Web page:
Each plate may also be provided with a socket and a plug so that the heating elements in the respective plates can be in electrical communication with one another. It is desirable for the plate disposed upon and in intimate contact with the first surface 103 of the trough 102 (e.g., the first plate 112 in the
While the mixer 100 in the
The respective plates have a length of about 20 to about 70 millimeters, specifically about 30 to about 50 millimeters, and more specifically about 35 to about 45 millimeters. A preferred length is about 40 millimeters. The respective plates have a width of about 10 to about 50 millimeters, specifically about 20 to about 40 millimeters, and more specifically about 25 to about 35 millimeters. A preferred width is about 30 millimeters.
Each plate prior to sintering has a thickness of about 0.05 to about 0.5 millimeters, specifically about 0.08 to about 0.2 millimeters. A preferred plate thickness prior to sintering is about 0.1 millimeters. The channels and ports generally have diameters of about 1 to about 3 millimeters, specifically about 1.3 to about 2.7 millimeters, and more specifically about 1.6 to about 2.3 millimeters. A preferred diameter for the channel and the ports is about 2 millimeters.
The mixing chamber generally has a diameter of about 5 to about 15 millimeters, specifically about 6 to about 13 millimeters, and more specifically about 7 to about 12 millimeters. An exemplary diameter for the mixing chamber is about 10 millimeters. It is to be noted that the aforementioned dimensions can be varied depending upon the characteristics and the amount of the fluids.
The plates and the trough can be manufactured from a metal, a ceramic, an organic polymer, or a combination comprising at least one of the foregoing materials. It is generally desirable for the plates and the trough to be manufactured from a ceramic material. Examples of suitable ceramic materials are silica, alumina, titania, ceria, zirconia, alumina with silica additives, glass ceramic, borosilicate glass, aluminum nitride, cordierite based glass (Al2O3/MgO/SiO2), or the like, or a combination comprising at least one of the foregoing ceramic materials.
The use of a ceramic material has a number of advantages. The heating elements can be incorporated into the green ceramic material (prior to its firing) and the combination of the ceramic plate or trough with the incorporated heating element can be subjected to firing. This reduces the number of steps used to manufacture the mixer thereby reducing the number of production steps and the cost of production.
The uppermost plate (e.g., plate 116 in the
It is desirable for the diaphragm 146 to comprise an organic polymer. The organic polymer can comprise a wide variety of thermoplastic resins, blend of thermoplastic resins, thermosetting resins, or blends of thermoplastic resins with thermosetting resins. The organic polymer may also be a blend of polymers, copolymers, terpolymers, or combinations comprising at least one of the foregoing organic polymers. The organic polymer can also be an oligomer, a homopolymer, a copolymer, a block copolymer, an alternating block copolymer, a random polymer, a random copolymer, a random block copolymer, a graft copolymer, a star block copolymer, a dendrimer, or the like, or a combination comprising at last one of the foregoing organic polymers. Exemplary organic polymers for use in the diaphragm 146 are elastomers that have glass transition temperatures below room temperature.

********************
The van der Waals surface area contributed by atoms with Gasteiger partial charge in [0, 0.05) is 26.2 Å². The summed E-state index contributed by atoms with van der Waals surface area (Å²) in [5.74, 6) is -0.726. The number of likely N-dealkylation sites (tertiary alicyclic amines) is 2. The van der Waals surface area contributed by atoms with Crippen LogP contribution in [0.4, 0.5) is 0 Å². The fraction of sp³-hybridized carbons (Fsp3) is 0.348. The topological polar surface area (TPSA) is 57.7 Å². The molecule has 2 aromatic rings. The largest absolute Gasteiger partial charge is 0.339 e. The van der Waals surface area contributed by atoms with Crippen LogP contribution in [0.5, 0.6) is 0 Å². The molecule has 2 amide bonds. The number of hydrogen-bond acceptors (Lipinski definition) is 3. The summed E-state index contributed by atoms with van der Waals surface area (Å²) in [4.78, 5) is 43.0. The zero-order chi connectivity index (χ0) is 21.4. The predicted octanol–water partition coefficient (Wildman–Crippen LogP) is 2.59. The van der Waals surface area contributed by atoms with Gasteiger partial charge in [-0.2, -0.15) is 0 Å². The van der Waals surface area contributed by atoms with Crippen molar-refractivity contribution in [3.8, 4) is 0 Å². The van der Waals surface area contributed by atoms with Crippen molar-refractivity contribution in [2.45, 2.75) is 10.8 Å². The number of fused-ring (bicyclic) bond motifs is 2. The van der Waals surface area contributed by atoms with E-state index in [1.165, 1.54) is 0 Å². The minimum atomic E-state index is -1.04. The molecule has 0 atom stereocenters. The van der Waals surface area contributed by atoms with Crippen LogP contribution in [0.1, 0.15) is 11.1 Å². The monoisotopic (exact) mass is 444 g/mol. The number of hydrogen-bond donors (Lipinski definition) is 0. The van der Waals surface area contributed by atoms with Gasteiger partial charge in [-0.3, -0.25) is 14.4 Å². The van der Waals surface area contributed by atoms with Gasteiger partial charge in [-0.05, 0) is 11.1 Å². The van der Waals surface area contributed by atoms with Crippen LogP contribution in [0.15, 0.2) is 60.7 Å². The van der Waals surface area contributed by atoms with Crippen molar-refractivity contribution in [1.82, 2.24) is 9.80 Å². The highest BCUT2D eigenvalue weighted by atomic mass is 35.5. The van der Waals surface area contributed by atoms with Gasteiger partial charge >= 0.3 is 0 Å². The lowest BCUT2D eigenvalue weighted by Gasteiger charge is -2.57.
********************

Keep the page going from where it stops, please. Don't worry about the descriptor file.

Examples of the organic polymer are polyacetals, polyolefins, polyacrylics, polycarbonates, polystyrenes, polyesters, polyamides, polyamideimides, polyarylates, polyarylsulfones, polyethersulfones, polyphenylene sulfides, polyvinyl chlorides, polysulfones, polyimides, polyetherimides, polytetrafluoroethylenes, polyetherketones, polyether etherketones, polyether ketone ketones, polybenzoxazoles, polyphthalides, polyacetals, polyanhydrides, polyvinyl ethers, polyvinyl thioethers, polyvinyl alcohols, polyvinyl ketones, polyvinyl halides, polyvinyl nitriles, polyvinyl esters, polysulfonates, polysulfides, polythioesters, polysulfones, polysulfonamides, polyureas, polyphosphazenes, polysilazanes, styrene acrylonitrile, acrylonitrile-butadiene-styrene (ABS), polyethylene terephthalate, polybutylene terephthalate, polyurethane, ethylene propylene diene rubber (EPR), polytetrafluoroethylene, fluorinated ethylene propylene, perfluoroalkoxyethylene, polychlorotrifluoroethylene, polyvinylidene fluoride, or the like, or a combination comprising at least one of the foregoing organic polymers.